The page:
Married and dating another woman

Religious marriage is known variously as sacramental marriage in Catholicism, nikah in Islam, nissuin in Judaism, and various other names in other faith traditions, each with their own constraints as to what constitutes, and who can enter into, a valid religious marriage.Some countries do not recognize locally performed religious marriage on its own, and require a separate civil marriage for official purposes.

Marriage can be recognized by a state, an organization, a religious authority, a tribal group, a local community, or peers. When a marriage is performed and carried out by a government institution in accordance with the marriage laws of the jurisdiction, without religious content, it is a civil marriage.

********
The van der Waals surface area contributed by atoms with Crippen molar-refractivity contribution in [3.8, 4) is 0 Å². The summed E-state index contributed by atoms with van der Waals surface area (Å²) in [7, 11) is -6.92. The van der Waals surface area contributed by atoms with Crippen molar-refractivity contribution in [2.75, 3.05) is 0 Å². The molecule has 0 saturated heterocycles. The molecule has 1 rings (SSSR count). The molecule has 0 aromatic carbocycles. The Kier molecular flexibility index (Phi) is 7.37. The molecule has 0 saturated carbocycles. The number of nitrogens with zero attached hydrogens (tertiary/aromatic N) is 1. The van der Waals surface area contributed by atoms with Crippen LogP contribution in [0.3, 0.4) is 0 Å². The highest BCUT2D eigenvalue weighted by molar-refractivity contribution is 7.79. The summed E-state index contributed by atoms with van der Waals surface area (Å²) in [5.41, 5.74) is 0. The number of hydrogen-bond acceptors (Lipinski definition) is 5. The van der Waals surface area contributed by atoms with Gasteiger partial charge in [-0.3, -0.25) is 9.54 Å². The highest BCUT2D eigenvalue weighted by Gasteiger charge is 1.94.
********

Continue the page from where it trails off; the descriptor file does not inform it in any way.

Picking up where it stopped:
Civil marriage recognizes and creates the rights and obligations intrinsic to matrimony before the state.

In other countries, such as Australia, while only civil marriage is recognised, the Marriage Act allows for a civil marriage and religious marriage to be performed simultaneously by a clergyperson of a recognized religion if he or she is also legally recognized as a wedding officiants (though it is illegal to purport to solemnize religious marriages which would have been unlawful under civil law, such as polygamous marriages or child marriages).

Conversely, civil marriage does not exist in some countries governed by a religious legal system, such as Saudi Arabia, where marriages contracted abroad might not be recognized if they were contracted contrary to Saudi interpretations of Islamic religious law.

Copyright ©2001 by Crossway Bibles, a publishing ministry of Good News Publishers.

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